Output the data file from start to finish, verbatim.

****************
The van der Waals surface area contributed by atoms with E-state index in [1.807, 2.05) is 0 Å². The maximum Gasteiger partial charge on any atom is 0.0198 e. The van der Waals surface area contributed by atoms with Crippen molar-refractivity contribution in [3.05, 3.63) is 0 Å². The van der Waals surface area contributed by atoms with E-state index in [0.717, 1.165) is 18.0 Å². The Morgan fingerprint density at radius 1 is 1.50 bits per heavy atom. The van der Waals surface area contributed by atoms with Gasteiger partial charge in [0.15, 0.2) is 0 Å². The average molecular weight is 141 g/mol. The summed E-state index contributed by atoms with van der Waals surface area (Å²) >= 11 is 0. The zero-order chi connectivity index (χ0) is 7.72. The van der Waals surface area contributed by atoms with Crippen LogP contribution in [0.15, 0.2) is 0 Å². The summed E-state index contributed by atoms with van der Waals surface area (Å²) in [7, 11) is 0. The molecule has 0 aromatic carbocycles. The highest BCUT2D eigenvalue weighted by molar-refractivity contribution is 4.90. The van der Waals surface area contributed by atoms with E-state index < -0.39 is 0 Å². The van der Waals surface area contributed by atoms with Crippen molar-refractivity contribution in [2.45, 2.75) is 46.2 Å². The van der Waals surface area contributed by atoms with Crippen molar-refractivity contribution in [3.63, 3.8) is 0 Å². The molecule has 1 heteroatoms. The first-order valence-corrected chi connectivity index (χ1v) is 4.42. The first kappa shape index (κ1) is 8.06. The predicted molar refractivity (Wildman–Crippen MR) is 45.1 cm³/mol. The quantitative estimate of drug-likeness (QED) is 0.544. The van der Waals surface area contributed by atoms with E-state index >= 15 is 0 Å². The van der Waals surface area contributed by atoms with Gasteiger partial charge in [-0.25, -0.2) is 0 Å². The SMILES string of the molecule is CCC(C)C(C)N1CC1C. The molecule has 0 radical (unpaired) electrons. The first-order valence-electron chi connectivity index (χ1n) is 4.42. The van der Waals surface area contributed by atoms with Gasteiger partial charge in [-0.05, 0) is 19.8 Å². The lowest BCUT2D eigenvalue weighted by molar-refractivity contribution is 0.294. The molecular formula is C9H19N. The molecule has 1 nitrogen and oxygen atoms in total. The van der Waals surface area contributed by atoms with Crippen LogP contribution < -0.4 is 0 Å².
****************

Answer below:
The van der Waals surface area contributed by atoms with E-state index in [1.807, 2.05) is 0 Å². The maximum Gasteiger partial charge on any atom is 0.0198 e. The van der Waals surface area contributed by atoms with Crippen molar-refractivity contribution in [3.05, 3.63) is 0 Å². The van der Waals surface area contributed by atoms with E-state index in [0.717, 1.165) is 18.0 Å². The Morgan fingerprint density at radius 1 is 1.50 bits per heavy atom. The van der Waals surface area contributed by atoms with Gasteiger partial charge in [0.15, 0.2) is 0 Å². The average molecular weight is 141 g/mol. The summed E-state index contributed by atoms with van der Waals surface area (Å²) >= 11 is 0. The zero-order chi connectivity index (χ0) is 7.72. The van der Waals surface area contributed by atoms with Crippen LogP contribution in [0.15, 0.2) is 0 Å². The summed E-state index contributed by atoms with van der Waals surface area (Å²) in [7, 11) is 0. The molecule has 0 aromatic carbocycles. The highest BCUT2D eigenvalue weighted by molar-refractivity contribution is 4.90. The van der Waals surface area contributed by atoms with E-state index < -0.39 is 0 Å². The van der Waals surface area contributed by atoms with Crippen molar-refractivity contribution in [2.45, 2.75) is 46.2 Å². The van der Waals surface area contributed by atoms with Crippen molar-refractivity contribution in [3.63, 3.8) is 0 Å². The molecule has 1 heteroatoms. The first-order valence-corrected chi connectivity index (χ1v) is 4.42. The first kappa shape index (κ1) is 8.06. The predicted molar refractivity (Wildman–Crippen MR) is 45.1 cm³/mol. The quantitative estimate of drug-likeness (QED) is 0.544. The van der Waals surface area contributed by atoms with E-state index >= 15 is 0 Å². The van der Waals surface area contributed by atoms with Gasteiger partial charge in [-0.25, -0.2) is 0 Å². The SMILES string of the molecule is CCC(C)C(C)N1CC1C. The molecule has 0 radical (unpaired) electrons. The first-order valence-electron chi connectivity index (χ1n) is 4.42. The van der Waals surface area contributed by atoms with Gasteiger partial charge in [-0.05, 0) is 19.8 Å². The lowest BCUT2D eigenvalue weighted by molar-refractivity contribution is 0.294. The molecular formula is C9H19N. The molecule has 1 nitrogen and oxygen atoms in total. The van der Waals surface area contributed by atoms with Crippen LogP contribution < -0.4 is 0 Å².